The Western Christian obsession with the nuclear family has been rightly criticised. The biblical concept of family was of a household that included extended family members and slaves. In ancient Israel, if a married man died childless, his brother was supposed to marry his widow and any children would be in the name of the deceased brother. Family was was a rich web of relationships.
But, biblically, parents are still responsible for their children, especially in regards to raising them in matters of the Faith. “Fathers, don’t stir up anger in your children, but bring them up in the training and instruction of the Lord.” (Eph 6.4) The biblical stance on parent-child relationships is difficult to proof-text because up until 5 minutes ago (historically speaking), every society just assumed that children were subject to their parents — end of discussion.
Healthy families are the basis of a healthy society. Certainly, children should be protected from harm and abuse. But, in my opinion, governments should support parental authority.
I’m actually in two minds about religious liberty as an election issue. It is a complicated matter that intersects with the rights of other minorities. Clearly it is self-serving but it is more than that. Many if not most immigrants are religious, especially refugees, so there’s that.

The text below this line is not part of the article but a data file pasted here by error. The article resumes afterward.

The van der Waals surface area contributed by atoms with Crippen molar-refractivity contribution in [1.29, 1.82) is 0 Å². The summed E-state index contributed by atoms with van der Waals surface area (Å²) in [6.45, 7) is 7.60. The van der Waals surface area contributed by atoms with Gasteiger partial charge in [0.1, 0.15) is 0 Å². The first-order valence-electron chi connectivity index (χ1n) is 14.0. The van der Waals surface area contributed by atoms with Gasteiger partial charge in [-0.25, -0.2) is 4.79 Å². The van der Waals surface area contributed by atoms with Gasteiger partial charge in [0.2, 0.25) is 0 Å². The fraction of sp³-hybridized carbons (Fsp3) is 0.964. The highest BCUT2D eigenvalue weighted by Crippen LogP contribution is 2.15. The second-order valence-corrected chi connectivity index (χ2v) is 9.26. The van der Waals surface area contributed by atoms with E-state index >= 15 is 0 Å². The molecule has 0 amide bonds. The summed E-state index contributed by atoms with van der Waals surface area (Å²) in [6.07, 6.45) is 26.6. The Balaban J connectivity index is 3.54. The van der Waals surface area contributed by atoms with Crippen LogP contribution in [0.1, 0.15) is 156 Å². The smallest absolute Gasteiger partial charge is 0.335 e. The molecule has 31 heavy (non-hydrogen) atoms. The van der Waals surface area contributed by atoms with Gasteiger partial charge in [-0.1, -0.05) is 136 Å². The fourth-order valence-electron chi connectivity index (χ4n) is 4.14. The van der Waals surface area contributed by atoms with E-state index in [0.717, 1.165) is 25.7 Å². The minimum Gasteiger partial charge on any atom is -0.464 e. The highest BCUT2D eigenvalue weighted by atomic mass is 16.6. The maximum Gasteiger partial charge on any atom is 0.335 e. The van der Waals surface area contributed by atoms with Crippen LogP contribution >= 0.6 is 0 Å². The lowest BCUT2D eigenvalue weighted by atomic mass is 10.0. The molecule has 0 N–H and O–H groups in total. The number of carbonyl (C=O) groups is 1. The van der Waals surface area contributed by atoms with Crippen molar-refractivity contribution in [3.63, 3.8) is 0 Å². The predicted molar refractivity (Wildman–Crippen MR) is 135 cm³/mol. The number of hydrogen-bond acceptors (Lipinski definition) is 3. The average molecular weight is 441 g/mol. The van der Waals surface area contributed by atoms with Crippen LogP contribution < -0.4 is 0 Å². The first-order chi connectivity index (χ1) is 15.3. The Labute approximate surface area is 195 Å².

Paul urged Timothy to lead his churches in prayer, “For kings and all those who are in authority, so that we may lead a tranquil and quiet life in all godliness and dignity. This is good, and it pleases God our Savior, who wants everyone to be saved and to come to the knowledge of the truth.” (1 Tim. 2.2–4) So it is, at some level, a biblical issue.
There is a raft of issues I won’t include here. Defence is a hot-button issue this election but not one on which I find a clear biblical position. Abortion and euthanasia are important issues for many Christians but are State rather than Federal issues and, at least in Western Australia, those horses bolted a long time ago.
Other issues, I think, are covered by the above headings (or are too nuanced for this blog post).
May God give us wisdom as we cast our votes and talk with friends and family about the issues.